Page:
Marketmind: Treasuries on cusp of best month since 2008

BY Reuters | TREASURY | 11/30/23 12:33 AM EST

A look at the day ahead in European and global markets from Wayne Cole.

Let's start with Treasuries because, if this were sports, we'd be calling it a comeback for the ages. Not long ago the market was collapsing so fast that, going by some headlines, civilisation as we know it was under threat.

Now, with some encouraging hints from Fed officials, 10-year notes are poised to celebrate their best month since the 2008 global crash, with yields down 61 basis points for November so far.

Yields on two-year paper are down 31 bps just this week, the steepest drop since the U.S. mini-banking crisis in March. And almost all of that came because one Fed governor said that, should inflation keep falling for a few months, then policy would need to be loosened just to stop real rates from rising.

Then again, it did come from Governor Waller, normally such a reliable hawk that the sudden conversion to dovishness had a far greater impact. Markets also assume he would not have flagged such a possibility without running it by Fed Chair Powell first.

And Powell just happens to have a Q&A appearance on Friday, so of course bulls are betting that he will accommodate their rate-cut wishes.

Rarely has a "fireside chat" had so much staked on it. Futures have now fully priced in a quarter-point cut in May, and are even 50-50 for March. Fed fund futures for December next year have surged 35 ticks so far this week, taking the total easing expected for 2024 to 115 bps.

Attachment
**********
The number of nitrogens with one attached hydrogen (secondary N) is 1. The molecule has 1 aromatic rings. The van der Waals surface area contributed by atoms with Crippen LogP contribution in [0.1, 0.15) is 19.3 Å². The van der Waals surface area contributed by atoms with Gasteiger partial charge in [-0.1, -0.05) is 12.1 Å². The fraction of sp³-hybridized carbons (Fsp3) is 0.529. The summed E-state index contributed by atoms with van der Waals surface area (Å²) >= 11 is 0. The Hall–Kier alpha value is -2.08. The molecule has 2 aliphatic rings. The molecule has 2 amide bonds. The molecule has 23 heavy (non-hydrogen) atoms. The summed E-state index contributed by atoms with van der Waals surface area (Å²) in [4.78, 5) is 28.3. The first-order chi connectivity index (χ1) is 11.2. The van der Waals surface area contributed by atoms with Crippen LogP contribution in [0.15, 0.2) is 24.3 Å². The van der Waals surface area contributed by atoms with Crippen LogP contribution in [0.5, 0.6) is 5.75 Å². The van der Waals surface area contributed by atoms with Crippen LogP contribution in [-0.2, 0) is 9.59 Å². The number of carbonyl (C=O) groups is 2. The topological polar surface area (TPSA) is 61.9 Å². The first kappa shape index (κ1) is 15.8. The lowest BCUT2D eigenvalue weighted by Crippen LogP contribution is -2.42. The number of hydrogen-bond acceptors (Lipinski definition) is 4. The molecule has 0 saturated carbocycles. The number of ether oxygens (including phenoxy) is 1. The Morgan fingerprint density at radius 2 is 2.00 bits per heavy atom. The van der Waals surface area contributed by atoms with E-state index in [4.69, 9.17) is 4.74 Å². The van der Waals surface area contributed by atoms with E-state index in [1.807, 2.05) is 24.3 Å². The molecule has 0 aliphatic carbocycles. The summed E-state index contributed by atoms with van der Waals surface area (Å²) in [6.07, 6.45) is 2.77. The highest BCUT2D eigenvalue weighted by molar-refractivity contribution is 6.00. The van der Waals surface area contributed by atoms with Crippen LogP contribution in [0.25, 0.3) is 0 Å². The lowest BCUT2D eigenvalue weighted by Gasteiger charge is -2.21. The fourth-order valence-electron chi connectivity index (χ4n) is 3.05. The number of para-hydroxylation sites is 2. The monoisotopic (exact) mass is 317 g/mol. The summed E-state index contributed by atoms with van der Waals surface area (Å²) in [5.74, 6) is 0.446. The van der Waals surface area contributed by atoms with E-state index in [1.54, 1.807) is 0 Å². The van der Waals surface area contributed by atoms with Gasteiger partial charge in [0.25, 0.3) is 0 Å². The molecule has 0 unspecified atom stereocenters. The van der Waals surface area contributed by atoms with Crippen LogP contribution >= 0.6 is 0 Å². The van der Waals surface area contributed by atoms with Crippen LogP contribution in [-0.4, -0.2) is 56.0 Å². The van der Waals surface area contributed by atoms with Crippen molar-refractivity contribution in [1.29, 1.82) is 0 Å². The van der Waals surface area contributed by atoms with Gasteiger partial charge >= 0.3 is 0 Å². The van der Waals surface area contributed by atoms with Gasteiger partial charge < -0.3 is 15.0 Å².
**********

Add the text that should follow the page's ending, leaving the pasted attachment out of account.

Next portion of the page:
Note that influential Fed New York President Williams is speaking later on Thursday, and he carries a lot of weight with investors.

Markets will also be vulnerable to any upside surprise from the U.S. personal consumption expenditures (PCE) report, which they are counting on to echo the benign CPI data and show core inflation slowed to 3.5% in October.

The European Union has inflation data of its own later on Thursday and analysts suspect the risks are for a downside surprise following subdued readings from Germany and Spain.

The median forecast is already for the EU's HICP inflation to slow to 2.7%, the lowest since mid-2021. That is one reason futures are almost fully priced for an ECB rate cut as soon as April.

The dizzying drop in Treasury yields has left the dollar looking a little green in the gills. The dollar index looks set for its worst month since November last year, with a loss so far of 3.7%.

It is also down 3.1% on the yen, which if sustained would be the sharpest fall this year, while the euro is ahead by 3.8% for the month.

The dollar has lost 2.6% on the yuan, a major move for such a tightly managed currency pair, and failed to get any lift from a rather disappointing China PMI survey on Thursday.

Key developments that could influence markets on Thursday:

- Appearances by ECB members Lagarde, Enria, McCaul and Jochnick

- BoE Monetary Policy Committee member Greene speaks, as does Riksbank Deputy Governor Bunge

- EU HICP flash inflation data for Nov, German retail sales and unemployment figures, French CPI, PPI and consumer spending

- U.S. data on PCE, weekly jobless claims, pending home sales and the Chicago PMI

(By Wayne Cole; Editing by Edmund Klamann)

In general the bond market is volatile, and fixed income securities carry interest rate risk. (As interest rates rise, bond prices usually fall, and vice versa. This effect is usually more pronounced for longer-term securities.) Fixed income securities also carry inflation risk and credit and default risks for both issuers and counterparties. Unlike individual bonds, most bond funds do not have a maturity date, so avoiding losses caused by price volatility by holding them until maturity is not possible.

Lower-quality debt securities generally offer higher yields, but also involve greater risk of default or price changes due to potential changes in the credit quality of the issuer. Any fixed income security sold or redeemed prior to maturity may be subject to loss.

Before investing, consider the funds' investment objectives, risks, charges, and expenses. Contact Fidelity for a prospectus or, if available, a summary prospectus containing this information. Read it carefully.